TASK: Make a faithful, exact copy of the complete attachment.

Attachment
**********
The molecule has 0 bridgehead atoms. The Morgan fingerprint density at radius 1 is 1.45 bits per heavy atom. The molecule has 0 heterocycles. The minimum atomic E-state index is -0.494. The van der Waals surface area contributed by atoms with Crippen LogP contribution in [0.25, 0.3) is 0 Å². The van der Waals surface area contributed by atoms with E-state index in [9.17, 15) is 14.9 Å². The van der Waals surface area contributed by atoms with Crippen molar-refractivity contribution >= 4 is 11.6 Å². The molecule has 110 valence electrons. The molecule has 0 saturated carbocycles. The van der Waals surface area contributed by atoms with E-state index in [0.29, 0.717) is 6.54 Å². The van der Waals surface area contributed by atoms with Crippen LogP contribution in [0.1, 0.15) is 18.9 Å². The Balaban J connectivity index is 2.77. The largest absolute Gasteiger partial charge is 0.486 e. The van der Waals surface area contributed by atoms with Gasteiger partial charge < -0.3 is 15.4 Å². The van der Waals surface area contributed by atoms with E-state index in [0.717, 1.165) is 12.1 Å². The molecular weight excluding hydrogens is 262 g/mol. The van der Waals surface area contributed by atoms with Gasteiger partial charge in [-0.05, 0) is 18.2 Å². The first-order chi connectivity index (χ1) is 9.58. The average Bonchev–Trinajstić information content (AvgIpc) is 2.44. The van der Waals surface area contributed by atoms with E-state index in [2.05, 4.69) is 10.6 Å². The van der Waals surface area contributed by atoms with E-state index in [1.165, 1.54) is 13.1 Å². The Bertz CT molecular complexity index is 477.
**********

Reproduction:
The molecule has 0 bridgehead atoms. The Morgan fingerprint density at radius 1 is 1.45 bits per heavy atom. The molecule has 0 heterocycles. The minimum atomic E-state index is -0.494. The van der Waals surface area contributed by atoms with Crippen LogP contribution in [0.25, 0.3) is 0 Å². The van der Waals surface area contributed by atoms with E-state index in [9.17, 15) is 14.9 Å². The van der Waals surface area contributed by atoms with Crippen molar-refractivity contribution >= 4 is 11.6 Å². The molecule has 110 valence electrons. The molecule has 0 saturated carbocycles. The van der Waals surface area contributed by atoms with E-state index in [0.29, 0.717) is 6.54 Å². The van der Waals surface area contributed by atoms with Crippen LogP contribution in [0.1, 0.15) is 18.9 Å². The Balaban J connectivity index is 2.77. The largest absolute Gasteiger partial charge is 0.486 e. The van der Waals surface area contributed by atoms with Gasteiger partial charge < -0.3 is 15.4 Å². The van der Waals surface area contributed by atoms with E-state index in [0.717, 1.165) is 12.1 Å². The molecular weight excluding hydrogens is 262 g/mol. The van der Waals surface area contributed by atoms with Gasteiger partial charge in [-0.05, 0) is 18.2 Å². The first-order chi connectivity index (χ1) is 9.58. The average Bonchev–Trinajstić information content (AvgIpc) is 2.44. The van der Waals surface area contributed by atoms with E-state index in [2.05, 4.69) is 10.6 Å². The van der Waals surface area contributed by atoms with E-state index in [1.165, 1.54) is 13.1 Å². The Bertz CT molecular complexity index is 477.